A recent blog posting from Preservation Nation prompted me to talk about our  historic wooden windows today.  I may have mentioned that we have 42 windows in our house.  With the exception of the 2 basement windows, they are all the original 1-over-1 double hung, single pane, wooden windows.  These windows are generally 40" wide x 68" tall downstairs and 64" tall upstairs where the ceiling height is a foot lower.  There are exceptions, where there are 3 windows together and the center window is 33" wide, with 20" flanking windows.  Or the shorter window over the kitchen sink.  Or the 50" wide window with the 1' high top sash of leaded glass in the front of the house.  

As you can guess from the multitude and size of the windows,  even though most of the windows are unremarkable in style, they are a character defining feature of the house.  If you listen to the replacement window people, our windows are the enemy and must be replaced.  They are costing us thousands of dollars in heating bills  because of the heat flowing out through those single panes and must be replaced by double- 0r triple- glazed models, preferably those made of vinyl, because that's "green."  Let's see how industry spin meets reality by looking at our century-old wooden windows more closely:
  1. These windows are made of old growth wood.  Those growth rings are close together, leaving less room for moisture to get in and making them more resistant to bugs and rot.  The material these windows are made of is not available anymore.  Why would we willingly throw these long lasting windows (did I mention they are almost 100 years old and still going strong) in the landfill to replace them with something new made from a resource-intensive process?  Saving embodied energy is green.  Saving money gives you more green.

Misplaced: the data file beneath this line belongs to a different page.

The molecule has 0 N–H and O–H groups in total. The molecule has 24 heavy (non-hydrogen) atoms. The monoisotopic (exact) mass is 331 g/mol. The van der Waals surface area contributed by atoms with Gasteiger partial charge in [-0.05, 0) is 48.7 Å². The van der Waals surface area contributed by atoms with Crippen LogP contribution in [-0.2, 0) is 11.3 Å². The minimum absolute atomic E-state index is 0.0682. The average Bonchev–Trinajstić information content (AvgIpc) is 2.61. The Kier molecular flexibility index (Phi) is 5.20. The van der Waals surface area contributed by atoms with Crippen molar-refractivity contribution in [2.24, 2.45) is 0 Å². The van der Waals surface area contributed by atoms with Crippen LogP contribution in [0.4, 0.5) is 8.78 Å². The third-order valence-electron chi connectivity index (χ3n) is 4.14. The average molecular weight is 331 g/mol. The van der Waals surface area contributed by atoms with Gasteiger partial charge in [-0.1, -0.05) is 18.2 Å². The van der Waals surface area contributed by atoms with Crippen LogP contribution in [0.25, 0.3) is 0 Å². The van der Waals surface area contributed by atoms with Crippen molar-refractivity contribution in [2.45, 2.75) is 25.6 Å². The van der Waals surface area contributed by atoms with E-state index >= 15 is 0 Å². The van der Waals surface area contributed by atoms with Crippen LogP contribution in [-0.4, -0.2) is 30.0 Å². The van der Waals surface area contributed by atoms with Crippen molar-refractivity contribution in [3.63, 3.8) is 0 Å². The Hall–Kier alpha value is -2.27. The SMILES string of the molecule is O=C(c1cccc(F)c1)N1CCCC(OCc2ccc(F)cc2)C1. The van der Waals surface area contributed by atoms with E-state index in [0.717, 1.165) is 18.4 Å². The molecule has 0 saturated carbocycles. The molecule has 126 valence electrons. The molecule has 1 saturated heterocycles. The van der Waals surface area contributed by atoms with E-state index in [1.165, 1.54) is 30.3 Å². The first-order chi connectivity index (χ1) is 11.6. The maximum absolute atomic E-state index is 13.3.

2. Our window sashes are solid, they move well (except where they have been painted shut), and in most cases the ropes are still intact.  In some cases glass has cracked or is loose in the frame, but generally, the windows are in good shape.  These windows don't need to be replaced, but they do need to be reworked.  We have been taking them out one by one, reglazing them, and rehanging them with new ropes and insulated weight pockets.  It's a long process, but well worth it.
  3. Single panes don't cloud up.  The rope and weight mechanism is simple mechanically and pretty easy to fix if the rope breaks.  Did I mention that our windows are 100 years old?  The quality and longevity of some of the new windows seems a little suspect.  I personally know of several people who have had to replace windows that are 10-20 years old because they have clouded up between the layers of glass or the plastic and metal mechanisms have broken. 
  4. Our windows are plain, but character-defining.  Have you noticed that many houses never look the same after the windows have been replaced?  Either the character defining features (for instance the number of panes) in the previous windows have been removed, or the opening that the windows inhabit has been shrunk to accommodate the new vinyl window changing the trim and impact of the windows.    
  5. All of our windows have new storms.  Studies show that adding a storm window to a single pane window is just as energy efficient as a new window.  You get to keep your old, historic, character defining windows, spend less money than replacing them on a storm window, and still get the energy benefits.  And guess what, storm windows can have screens too so you can take advantage of all that natural ventilation in the summer that your windows provide.
  6. We've insulated our attic and walls and we've insulated and caulked around the windows.  Here's the stuff the window salesmen don't want you to know...more heat is lost through your uninsulated attic and walls than through your windows AND, here's the kicker, it takes, on average 240 years to recoup the cost of replacing your windows through energy savings.
So, if you replace your windows that are over 60 years old, you throw away embodied energy and old growth trees, you contribute to the growing landfill problem, you change the character of your historic house, and you spend a lot of money in your pursuit of being green.  You'd have saved more energy if you insulated your house better,  repaired and caulked around your old windows, and bought new storm windows.   Hmmm...seems obvious what the greener answer is here.